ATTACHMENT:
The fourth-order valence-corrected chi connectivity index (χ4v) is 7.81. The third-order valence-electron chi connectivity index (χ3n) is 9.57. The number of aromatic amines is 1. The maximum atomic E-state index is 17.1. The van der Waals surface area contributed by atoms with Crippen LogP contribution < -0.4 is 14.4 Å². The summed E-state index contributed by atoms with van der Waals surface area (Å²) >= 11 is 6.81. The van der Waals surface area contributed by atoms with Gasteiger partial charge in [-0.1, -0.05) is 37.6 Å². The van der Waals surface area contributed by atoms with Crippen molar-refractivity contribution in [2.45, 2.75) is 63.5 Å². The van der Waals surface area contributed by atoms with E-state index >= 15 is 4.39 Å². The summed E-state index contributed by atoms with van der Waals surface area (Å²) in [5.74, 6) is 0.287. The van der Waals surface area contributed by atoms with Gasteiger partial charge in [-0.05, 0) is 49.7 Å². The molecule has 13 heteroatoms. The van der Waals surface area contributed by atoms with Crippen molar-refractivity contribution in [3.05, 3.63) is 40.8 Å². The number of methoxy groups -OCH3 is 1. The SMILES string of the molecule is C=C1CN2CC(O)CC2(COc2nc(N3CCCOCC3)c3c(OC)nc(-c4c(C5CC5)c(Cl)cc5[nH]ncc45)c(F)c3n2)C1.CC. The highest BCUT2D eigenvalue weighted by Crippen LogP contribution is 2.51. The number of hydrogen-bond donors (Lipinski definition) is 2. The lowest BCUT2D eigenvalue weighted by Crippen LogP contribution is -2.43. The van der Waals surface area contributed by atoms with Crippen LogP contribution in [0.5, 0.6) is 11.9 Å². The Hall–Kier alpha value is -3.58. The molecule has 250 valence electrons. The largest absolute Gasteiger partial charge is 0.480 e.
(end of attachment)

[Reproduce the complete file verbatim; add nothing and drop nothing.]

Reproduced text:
The fourth-order valence-corrected chi connectivity index (χ4v) is 7.81. The third-order valence-electron chi connectivity index (χ3n) is 9.57. The number of aromatic amines is 1. The maximum atomic E-state index is 17.1. The van der Waals surface area contributed by atoms with Crippen LogP contribution < -0.4 is 14.4 Å². The summed E-state index contributed by atoms with van der Waals surface area (Å²) >= 11 is 6.81. The van der Waals surface area contributed by atoms with Gasteiger partial charge in [-0.1, -0.05) is 37.6 Å². The van der Waals surface area contributed by atoms with Crippen molar-refractivity contribution in [2.45, 2.75) is 63.5 Å². The van der Waals surface area contributed by atoms with E-state index >= 15 is 4.39 Å². The summed E-state index contributed by atoms with van der Waals surface area (Å²) in [5.74, 6) is 0.287. The van der Waals surface area contributed by atoms with Gasteiger partial charge in [-0.05, 0) is 49.7 Å². The molecule has 13 heteroatoms. The van der Waals surface area contributed by atoms with Crippen molar-refractivity contribution in [3.05, 3.63) is 40.8 Å². The number of methoxy groups -OCH3 is 1. The SMILES string of the molecule is C=C1CN2CC(O)CC2(COc2nc(N3CCCOCC3)c3c(OC)nc(-c4c(C5CC5)c(Cl)cc5[nH]ncc45)c(F)c3n2)C1.CC. The highest BCUT2D eigenvalue weighted by Crippen LogP contribution is 2.51. The number of hydrogen-bond donors (Lipinski definition) is 2. The lowest BCUT2D eigenvalue weighted by Crippen LogP contribution is -2.43. The van der Waals surface area contributed by atoms with Crippen LogP contribution in [0.5, 0.6) is 11.9 Å². The Hall–Kier alpha value is -3.58. The molecule has 250 valence electrons. The largest absolute Gasteiger partial charge is 0.480 e.